Many companies, especially in the restaurant industry, have been dealing with labor shortages for more than a year. According to Colorado job data from June, the accomodation and food services industry is one of the few in the state that haven’t recovered all the jobs lost at the start of the pandemic. The sector had added back 95% of the jobs. The state overall had recovered 110% of lost jobs. When staffing shortages occur, there’s a ripple effect for wages at many levels, he added.
“If I’ve been working at a job for three years and getting some small raises but now they’re bringing in brand new people who are only making $1 less than me, I’m going to demand that my wage goes up, too,” Byers said. “I definitely expect to see that. And I think you’ll see that from people in supervisory positions as well because now that spread between production people and the managerial staff has narrowed and they’re going to be saying, ‘Hey, I want more money or I’m leaving.’”
As business owners have struggled to hire enough workers this year, paying minimum wage isn’t an issue for many in Denver. Many say they’re already paying more than the city’s current hourly minimum of $15.87.
At Shop At Matter, a Denver bookstore and design consultancy on Market Street, its owners say no one can really make a living off selling books. They rely on their community, which includes their dozen employees. And they want to do right by their workers, co-owner Debra Johnson said.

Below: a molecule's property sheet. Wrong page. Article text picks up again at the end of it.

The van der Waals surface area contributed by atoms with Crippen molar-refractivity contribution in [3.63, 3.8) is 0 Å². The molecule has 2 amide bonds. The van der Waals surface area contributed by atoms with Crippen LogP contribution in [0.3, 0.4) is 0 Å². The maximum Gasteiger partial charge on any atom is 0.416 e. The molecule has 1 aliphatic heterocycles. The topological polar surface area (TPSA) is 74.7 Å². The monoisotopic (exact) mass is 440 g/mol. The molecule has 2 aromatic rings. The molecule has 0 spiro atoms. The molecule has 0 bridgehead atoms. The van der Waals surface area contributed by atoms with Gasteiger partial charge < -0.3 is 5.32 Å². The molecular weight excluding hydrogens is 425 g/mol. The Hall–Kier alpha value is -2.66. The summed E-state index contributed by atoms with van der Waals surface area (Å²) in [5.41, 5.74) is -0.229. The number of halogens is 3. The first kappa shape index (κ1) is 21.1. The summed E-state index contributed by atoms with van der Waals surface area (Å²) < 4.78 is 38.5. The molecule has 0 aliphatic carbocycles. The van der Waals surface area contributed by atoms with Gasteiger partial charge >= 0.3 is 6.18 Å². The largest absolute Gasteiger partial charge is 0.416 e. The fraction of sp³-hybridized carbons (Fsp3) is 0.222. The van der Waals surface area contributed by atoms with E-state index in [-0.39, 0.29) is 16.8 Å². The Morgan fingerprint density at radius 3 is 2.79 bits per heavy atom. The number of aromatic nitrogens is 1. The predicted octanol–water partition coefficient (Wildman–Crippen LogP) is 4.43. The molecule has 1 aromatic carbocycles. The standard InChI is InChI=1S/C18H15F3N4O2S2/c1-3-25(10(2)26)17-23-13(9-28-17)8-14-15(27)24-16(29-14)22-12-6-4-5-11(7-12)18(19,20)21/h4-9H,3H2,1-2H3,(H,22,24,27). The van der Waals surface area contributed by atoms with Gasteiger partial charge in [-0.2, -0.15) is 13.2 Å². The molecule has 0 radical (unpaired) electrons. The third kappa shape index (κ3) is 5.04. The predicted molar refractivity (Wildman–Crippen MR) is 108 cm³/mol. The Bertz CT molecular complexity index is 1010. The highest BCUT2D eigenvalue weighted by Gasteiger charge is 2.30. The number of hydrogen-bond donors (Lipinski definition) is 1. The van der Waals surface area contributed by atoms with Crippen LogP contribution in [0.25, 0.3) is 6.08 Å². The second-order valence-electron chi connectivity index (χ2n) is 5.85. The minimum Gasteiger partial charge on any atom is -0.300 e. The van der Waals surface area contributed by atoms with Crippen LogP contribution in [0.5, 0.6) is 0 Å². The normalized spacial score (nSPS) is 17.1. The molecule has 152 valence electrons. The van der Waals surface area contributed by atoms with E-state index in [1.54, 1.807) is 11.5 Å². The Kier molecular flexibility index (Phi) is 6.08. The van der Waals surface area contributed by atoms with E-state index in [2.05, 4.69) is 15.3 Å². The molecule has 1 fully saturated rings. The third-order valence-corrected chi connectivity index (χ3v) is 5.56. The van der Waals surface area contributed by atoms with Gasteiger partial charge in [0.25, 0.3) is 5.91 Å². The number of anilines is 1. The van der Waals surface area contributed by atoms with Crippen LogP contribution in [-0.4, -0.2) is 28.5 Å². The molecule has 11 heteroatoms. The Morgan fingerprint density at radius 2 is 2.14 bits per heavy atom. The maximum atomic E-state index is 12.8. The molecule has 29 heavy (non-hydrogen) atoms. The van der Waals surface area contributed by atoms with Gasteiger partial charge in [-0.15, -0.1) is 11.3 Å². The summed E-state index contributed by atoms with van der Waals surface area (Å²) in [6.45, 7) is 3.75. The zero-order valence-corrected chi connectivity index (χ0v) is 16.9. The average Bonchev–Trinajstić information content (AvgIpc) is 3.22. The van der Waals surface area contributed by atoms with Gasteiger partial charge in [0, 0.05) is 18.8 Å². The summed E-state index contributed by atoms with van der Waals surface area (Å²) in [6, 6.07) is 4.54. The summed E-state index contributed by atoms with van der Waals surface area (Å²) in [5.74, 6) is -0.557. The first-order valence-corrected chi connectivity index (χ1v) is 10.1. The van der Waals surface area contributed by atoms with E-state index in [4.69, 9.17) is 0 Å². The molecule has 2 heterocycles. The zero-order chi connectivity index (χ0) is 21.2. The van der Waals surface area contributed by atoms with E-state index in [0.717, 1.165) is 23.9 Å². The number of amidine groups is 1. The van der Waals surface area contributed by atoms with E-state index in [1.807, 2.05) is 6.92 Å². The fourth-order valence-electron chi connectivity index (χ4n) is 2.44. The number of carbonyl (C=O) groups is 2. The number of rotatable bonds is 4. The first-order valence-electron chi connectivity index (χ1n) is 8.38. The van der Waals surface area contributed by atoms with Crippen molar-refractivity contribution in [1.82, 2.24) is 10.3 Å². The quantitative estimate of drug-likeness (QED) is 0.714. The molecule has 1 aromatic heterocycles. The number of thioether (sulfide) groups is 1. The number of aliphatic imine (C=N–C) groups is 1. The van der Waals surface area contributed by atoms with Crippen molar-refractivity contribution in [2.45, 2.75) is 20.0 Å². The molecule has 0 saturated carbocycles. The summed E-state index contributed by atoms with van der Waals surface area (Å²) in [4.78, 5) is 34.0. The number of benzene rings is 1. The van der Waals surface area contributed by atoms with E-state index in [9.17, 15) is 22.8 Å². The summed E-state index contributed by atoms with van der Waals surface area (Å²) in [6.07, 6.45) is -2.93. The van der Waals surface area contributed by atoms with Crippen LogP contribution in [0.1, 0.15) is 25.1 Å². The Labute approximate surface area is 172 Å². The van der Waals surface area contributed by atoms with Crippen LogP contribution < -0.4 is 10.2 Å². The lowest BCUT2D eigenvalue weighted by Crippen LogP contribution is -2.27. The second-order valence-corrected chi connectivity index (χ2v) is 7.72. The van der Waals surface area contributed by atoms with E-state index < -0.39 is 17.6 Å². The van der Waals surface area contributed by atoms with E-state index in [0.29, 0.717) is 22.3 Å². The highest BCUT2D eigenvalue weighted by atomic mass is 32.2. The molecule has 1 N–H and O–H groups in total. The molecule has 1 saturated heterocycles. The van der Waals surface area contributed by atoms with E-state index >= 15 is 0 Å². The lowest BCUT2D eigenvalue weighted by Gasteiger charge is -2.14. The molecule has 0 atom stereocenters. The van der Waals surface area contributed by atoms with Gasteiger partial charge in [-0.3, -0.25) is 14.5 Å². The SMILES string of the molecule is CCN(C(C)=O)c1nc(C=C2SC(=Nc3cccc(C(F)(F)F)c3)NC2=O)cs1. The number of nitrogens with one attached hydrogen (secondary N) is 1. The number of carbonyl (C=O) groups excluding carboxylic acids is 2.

“If the minimum wage would increase to a point where it surpassed what we paid our newest employees, we would know that we needed to really look at what we were doing and how we need to up our pay structure,” said Johnson, who said that she and partner Rick Griffith are pro-labor. “I don’t know if that’s common among retailers but that is our reality. If our people can’t afford to pay rent and have food on their table and take time to be off with their kids, if that doesn’t work for them, that doesn’t work for us.”
The restaurant tipping point
That letter from more than 50 Denver-area restaurants that called the minimum wage hike “devastating” didn’t condemn the increase entirely.
It’s not about the $17.29 number, said Katie Lazor, executive director of EatDenver, which helped organize the letter. Most Denver-area restaurants pay that much or more to hire dishwashers, line and prep cooks and other non-tipped kitchen workers in this ongoing labor shortage.